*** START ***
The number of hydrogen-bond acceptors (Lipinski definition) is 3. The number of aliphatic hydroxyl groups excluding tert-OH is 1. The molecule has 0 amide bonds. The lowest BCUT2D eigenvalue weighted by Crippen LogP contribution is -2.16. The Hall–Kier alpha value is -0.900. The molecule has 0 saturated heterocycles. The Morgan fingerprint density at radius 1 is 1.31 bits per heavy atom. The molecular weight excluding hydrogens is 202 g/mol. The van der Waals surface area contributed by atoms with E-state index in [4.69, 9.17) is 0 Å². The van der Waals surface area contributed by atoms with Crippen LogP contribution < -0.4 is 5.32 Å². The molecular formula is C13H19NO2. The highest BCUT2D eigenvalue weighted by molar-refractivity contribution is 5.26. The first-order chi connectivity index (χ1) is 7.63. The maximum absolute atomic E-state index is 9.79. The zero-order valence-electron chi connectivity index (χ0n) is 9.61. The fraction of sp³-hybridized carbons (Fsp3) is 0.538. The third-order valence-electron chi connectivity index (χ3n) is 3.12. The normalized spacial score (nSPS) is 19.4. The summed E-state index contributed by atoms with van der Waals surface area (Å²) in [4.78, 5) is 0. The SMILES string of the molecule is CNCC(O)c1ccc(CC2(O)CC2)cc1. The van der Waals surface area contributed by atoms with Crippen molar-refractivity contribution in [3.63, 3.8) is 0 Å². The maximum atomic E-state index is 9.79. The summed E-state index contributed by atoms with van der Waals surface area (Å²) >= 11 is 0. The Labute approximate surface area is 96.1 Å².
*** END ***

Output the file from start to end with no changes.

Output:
The number of hydrogen-bond acceptors (Lipinski definition) is 3. The number of aliphatic hydroxyl groups excluding tert-OH is 1. The molecule has 0 amide bonds. The lowest BCUT2D eigenvalue weighted by Crippen LogP contribution is -2.16. The Hall–Kier alpha value is -0.900. The molecule has 0 saturated heterocycles. The Morgan fingerprint density at radius 1 is 1.31 bits per heavy atom. The molecular weight excluding hydrogens is 202 g/mol. The van der Waals surface area contributed by atoms with E-state index in [4.69, 9.17) is 0 Å². The van der Waals surface area contributed by atoms with Crippen LogP contribution < -0.4 is 5.32 Å². The molecular formula is C13H19NO2. The highest BCUT2D eigenvalue weighted by molar-refractivity contribution is 5.26. The first-order chi connectivity index (χ1) is 7.63. The maximum absolute atomic E-state index is 9.79. The zero-order valence-electron chi connectivity index (χ0n) is 9.61. The fraction of sp³-hybridized carbons (Fsp3) is 0.538. The third-order valence-electron chi connectivity index (χ3n) is 3.12. The normalized spacial score (nSPS) is 19.4. The summed E-state index contributed by atoms with van der Waals surface area (Å²) in [4.78, 5) is 0. The SMILES string of the molecule is CNCC(O)c1ccc(CC2(O)CC2)cc1. The van der Waals surface area contributed by atoms with Crippen molar-refractivity contribution in [3.63, 3.8) is 0 Å². The maximum atomic E-state index is 9.79. The summed E-state index contributed by atoms with van der Waals surface area (Å²) >= 11 is 0. The Labute approximate surface area is 96.1 Å².